Evidence from a number of species suggests that behaviours associated with social rank are positively correlated with metabolic rate. These studies, however, are based on metabolic measurements of isolated individuals, thereby ignoring potential effects of social interactions on metabolic rates. Here, we characterised three pertinent metabolic indices in the two predominant genetic colour morphs of the Gouldian finch (Erythrura gouldiae): diurnal resting metabolic rate (RMR), nocturnal basal metabolic rate (BMR) and exercise-induced maximal metabolic rate (MMR). Research reveals that red-headed morphs consistently dominate the less aggressive black-headed morphs and that the two morphs differ in other behavioural and physiological traits. We measured daytime RMR of intermorph naïve birds (first-year virgin males maintained in total isolation from opposite colour morphs) and their metabolic responses to viewing a socially unfamiliar bird of each colour. Subsequently, each bird was placed in a home cage with an opposite colour morph (intermorph exposed) and the series of measurements was repeated. Daytime RMR was indistinguishable between the two morphs, regardless of whether they were intermorph naïve or intermorph exposed. However, both red- and black-headed birds showed a greater short-term increase in metabolic rate when viewing an unfamiliar red-headed bird than when seeing a black-headed bird, but only when intermorph naïve. Measurements of BMR and exercise-induced MMR did not differ between the two morphs, and consequently, aerobic scope was indistinguishable between them. We propose that the behavioural differences between these two sympatric morphs are functionally complementary and represent evolutionary stable strategies permitting establishment of dominance status in the absence of metabolic costs.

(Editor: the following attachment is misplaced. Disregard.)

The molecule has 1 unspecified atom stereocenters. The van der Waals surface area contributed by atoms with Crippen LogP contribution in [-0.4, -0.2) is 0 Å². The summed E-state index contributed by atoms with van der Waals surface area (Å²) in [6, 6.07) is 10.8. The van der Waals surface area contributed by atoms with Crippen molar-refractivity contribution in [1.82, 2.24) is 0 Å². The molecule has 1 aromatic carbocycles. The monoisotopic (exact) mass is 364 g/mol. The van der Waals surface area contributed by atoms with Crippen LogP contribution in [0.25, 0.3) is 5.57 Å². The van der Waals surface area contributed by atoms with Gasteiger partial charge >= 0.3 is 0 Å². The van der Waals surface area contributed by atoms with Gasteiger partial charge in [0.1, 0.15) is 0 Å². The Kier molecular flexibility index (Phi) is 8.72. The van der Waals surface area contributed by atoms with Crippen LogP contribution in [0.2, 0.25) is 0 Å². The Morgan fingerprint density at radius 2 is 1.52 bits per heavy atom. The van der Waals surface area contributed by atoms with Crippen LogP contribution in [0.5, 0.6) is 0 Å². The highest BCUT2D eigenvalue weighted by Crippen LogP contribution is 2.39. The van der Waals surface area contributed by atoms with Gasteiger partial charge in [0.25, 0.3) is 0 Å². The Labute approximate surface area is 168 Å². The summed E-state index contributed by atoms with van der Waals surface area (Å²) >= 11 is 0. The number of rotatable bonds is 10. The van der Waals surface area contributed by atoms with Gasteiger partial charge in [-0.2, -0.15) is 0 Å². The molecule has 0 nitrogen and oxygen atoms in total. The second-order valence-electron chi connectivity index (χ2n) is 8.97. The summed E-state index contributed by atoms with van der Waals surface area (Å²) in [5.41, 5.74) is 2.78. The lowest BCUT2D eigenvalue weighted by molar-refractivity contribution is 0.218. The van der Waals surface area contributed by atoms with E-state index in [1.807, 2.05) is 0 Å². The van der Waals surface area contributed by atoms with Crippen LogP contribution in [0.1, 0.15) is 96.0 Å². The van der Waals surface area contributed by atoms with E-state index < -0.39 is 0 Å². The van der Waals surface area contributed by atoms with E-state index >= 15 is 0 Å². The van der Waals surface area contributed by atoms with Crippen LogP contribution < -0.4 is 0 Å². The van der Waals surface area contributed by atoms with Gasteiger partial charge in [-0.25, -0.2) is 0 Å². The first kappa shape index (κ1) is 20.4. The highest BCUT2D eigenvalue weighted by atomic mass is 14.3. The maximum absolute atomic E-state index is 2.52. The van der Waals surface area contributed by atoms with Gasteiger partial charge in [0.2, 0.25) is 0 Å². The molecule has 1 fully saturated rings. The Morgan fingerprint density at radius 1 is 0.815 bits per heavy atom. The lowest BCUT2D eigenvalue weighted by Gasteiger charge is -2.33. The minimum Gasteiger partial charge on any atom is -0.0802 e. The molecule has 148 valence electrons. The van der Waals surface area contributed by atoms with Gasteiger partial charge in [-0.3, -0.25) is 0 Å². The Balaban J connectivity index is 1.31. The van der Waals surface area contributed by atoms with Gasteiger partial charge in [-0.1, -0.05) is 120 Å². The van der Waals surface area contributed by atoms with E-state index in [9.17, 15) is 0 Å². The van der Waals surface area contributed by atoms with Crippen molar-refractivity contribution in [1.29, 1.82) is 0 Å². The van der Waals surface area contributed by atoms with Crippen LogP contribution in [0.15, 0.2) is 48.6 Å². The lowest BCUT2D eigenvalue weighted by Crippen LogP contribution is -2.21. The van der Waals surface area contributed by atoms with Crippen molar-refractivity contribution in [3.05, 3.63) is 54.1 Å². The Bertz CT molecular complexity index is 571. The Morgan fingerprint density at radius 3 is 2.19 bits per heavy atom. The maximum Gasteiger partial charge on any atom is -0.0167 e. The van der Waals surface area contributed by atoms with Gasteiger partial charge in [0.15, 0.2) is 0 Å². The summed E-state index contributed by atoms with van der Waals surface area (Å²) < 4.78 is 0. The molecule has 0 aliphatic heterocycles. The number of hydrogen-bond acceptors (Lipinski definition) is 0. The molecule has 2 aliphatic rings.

Some of the earliest evidence that social status of free-living vertebrates covaried with resting metabolic rate (RMR) came from studies of winter flocks of small passerines. The social ranks of three species correlated with their daytime RMR, with the highest-ranked individuals consistently having the highest RMR (Roskaft et al., 1986; Hogstad, 1987). Similar associations between dominance/aggression and energy metabolism have been found in mammals (Turbill et al., 2013), lizards (Friessen et al., 2017), fish (Metcalfe et al., 1995; McCarthy, 2001) and crustaceans (Brown et al., 2003). A recent meta-analysis evaluated the extent of covariance between maintenance metabolic rates and a variety of behavioural traits from over 70 studies (Mathot et al., 2019). It concluded that traits associated with net energy gain (dominance, foraging) were among those having the strongest positive association with metabolic rate. As these were correlative studies, robust conclusions about the functional significance to these outcomes are unwarranted, as are assumptions that particular behavioural traits associated with dominance promotes higher metabolism or vice versa (Biro and Stamps, 2010).